We have visited the travails of the Huntsville, Alabama, schools before.
This is where a Broad-trained superintendent decided that recalcitrant kids should be sent off to live in a teepee until they learned to behave.
Then we learned that he bought 22,000 laptops for the district.
And this district laid off 150 experienced teachers to save money, but has given a contract to Teach for America to bring in rookie teachers.
Now we hear from a parent about life for his child in the Huntsville schools, where change is a fact of life. .
A Broad-trained superintendent in North Carolina left Michelle Rhee’s team and was hired by a Tea Party majority of the local school board in Wake County, North Carolina that wanted to eliminate the district’s successful desegregation policy, even if it meant resegregation of the schools. That board was ousted last fall. The superintendent has stayed on, and the choice plan now in effect seems likely to undo years of work to avoid resegregation. The schools of Wake County were lauded (before the Tea Party takeover) as a model of desegregation by Gerald Grant in his excellent book, Hope and Despair in the American City: Why There Are No Bad Schools in Raleigh.
Chris Cerf in New Jersey was trained by Broad. So was Deborah Gist in Rhode Island, John White in Louisiana, J.C. Brizard in Chicago, and John Covington in Michigan. when Philadelphia picked a new superintendent recently, the two finalists were both Broadies. And there are many more. Read about them here.
Now that the Broad Foundation “trains” so many new superintendents, doesn’t the public have a right to know what the Broad Academy is teaching its students?
The Broad Superintendents Academy is not certified, has no state approvals, is not subject to any outside monitoring, yet it “trains” people who then take leadership roles in urban districts and in state education departments. Many were never educators.
What were they taught? What principles and values were inculcated? On what research are their lessons based? How valid is the research to which they are exposed?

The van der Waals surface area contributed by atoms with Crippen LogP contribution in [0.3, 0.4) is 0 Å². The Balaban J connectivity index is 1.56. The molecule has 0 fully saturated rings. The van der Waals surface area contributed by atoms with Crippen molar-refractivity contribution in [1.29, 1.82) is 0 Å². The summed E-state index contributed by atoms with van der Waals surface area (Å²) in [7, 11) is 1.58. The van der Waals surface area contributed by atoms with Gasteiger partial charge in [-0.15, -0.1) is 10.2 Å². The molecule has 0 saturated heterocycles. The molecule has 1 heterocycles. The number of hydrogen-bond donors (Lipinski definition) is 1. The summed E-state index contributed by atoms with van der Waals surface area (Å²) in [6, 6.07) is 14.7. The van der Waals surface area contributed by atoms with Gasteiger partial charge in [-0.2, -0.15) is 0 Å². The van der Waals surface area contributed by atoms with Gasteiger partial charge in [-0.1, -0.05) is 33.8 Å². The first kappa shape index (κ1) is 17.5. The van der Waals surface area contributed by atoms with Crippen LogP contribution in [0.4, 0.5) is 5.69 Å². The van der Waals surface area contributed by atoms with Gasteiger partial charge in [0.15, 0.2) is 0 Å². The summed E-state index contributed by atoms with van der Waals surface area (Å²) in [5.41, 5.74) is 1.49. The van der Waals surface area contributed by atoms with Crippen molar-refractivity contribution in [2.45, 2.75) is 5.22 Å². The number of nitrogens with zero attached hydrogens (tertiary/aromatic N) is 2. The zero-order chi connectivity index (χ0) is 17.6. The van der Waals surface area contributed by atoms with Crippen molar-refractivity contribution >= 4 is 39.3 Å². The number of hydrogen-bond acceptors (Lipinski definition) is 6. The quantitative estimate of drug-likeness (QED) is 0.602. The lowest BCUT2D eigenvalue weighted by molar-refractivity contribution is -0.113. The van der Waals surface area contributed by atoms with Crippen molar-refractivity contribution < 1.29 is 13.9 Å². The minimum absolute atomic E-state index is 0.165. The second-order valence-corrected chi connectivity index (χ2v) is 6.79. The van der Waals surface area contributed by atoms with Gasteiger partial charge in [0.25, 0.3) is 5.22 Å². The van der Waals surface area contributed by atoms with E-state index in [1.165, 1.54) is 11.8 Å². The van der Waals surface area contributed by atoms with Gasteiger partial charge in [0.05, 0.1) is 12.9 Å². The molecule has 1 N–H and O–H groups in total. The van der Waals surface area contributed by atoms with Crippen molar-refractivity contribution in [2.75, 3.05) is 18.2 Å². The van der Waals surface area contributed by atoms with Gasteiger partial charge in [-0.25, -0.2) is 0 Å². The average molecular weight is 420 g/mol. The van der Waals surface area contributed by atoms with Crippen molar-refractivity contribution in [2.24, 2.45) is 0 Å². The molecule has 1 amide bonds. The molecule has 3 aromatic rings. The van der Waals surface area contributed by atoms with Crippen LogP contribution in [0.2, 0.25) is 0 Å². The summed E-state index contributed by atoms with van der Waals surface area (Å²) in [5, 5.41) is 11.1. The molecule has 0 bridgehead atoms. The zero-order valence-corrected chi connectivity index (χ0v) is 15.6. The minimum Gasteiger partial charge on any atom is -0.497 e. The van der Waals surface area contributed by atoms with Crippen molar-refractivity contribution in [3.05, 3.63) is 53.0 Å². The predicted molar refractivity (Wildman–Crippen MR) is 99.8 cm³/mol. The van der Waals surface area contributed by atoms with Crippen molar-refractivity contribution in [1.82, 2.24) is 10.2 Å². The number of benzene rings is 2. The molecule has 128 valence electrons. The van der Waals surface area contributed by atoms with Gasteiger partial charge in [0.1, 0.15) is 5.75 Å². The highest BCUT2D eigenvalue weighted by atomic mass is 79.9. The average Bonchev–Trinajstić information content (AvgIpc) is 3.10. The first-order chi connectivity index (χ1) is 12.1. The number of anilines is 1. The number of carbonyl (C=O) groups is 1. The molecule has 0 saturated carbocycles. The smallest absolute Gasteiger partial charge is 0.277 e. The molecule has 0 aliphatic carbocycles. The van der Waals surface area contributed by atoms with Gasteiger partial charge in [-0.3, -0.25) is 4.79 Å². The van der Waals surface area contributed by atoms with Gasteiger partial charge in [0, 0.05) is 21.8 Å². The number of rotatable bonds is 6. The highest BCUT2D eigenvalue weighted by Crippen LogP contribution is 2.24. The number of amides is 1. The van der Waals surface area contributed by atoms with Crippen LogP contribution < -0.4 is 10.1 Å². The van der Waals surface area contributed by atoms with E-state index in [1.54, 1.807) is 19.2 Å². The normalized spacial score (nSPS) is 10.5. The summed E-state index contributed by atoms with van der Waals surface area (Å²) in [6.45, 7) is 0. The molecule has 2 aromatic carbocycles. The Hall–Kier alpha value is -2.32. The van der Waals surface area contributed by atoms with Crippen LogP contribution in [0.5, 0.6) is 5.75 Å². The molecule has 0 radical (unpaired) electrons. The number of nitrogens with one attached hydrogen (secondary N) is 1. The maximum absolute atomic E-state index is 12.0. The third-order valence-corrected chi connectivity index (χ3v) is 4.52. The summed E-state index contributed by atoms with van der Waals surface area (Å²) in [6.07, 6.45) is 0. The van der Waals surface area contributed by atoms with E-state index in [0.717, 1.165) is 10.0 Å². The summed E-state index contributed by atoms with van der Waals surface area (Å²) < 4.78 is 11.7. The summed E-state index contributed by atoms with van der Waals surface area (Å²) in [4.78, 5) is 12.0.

Inquiring minds want to know.
If the public has a right to information about teacher performance, doesn’t the public have a right to know who is training public school superintendents and what they are taught and how valid is the information and research they are given and whether they were exposed to different points of view?
By the way, the Broad Foundation just added new members to its board of directors. Here is the new lineup:
The Honorable Joel I. Klein, Chair
CEO, Educational Division and Executive Vice President, Office of the Chairman, News Corporation
Former Chancellor, New York City Department of Education
Barry Munitz, Vice Chair
Trustee Professor, California State University, Los Angeles
Dan Katzir, Secretary/Treasurer
Senior Advisor, The Eli and Edythe Broad Foundation
Chief Executive Officer, KIPP Foundation
Becca Bracy Knight
Executive Director, The Broad Center for the Management of School Systems
Chief Executive Officer, Chicago Public Schools
Harold Ford Jr.
Managing Director, Morgan Stanley
Former U.S. Congressman, Tennessee
Louis Gerstner, Jr.
Retired Chairman and CEO, IBM Corporation
Chief Executive Officer and Founder, Teach For America
Chief Administrative Officer, Chief Counsel and Corporate Secretary, EADS North America
Former Superintendent of Education, State of Louisiana
Founder and CEO, StudentsFirst
Former Chancellor, District of Columbia Public Schools
President and Chief Executive Officer, Margaret Spellings and Company
Former U.S. Secretary of Education
Andrew L. Stern
Former President, Service Employees International Union
Ronald O. Perelman Senior Fellow, Richard Paul Richman Center for Business, Law and Public Policy, Columbia University
Lawrence H. Summers
Charles W. Eliot University Professor, Harvard University
President Emeritus, Harvard University
Chief Operating Officer, Green Dot Public Schools
Chairman and Editor-in-Chief, U.S. News & World Report
Publisher, New York Daily News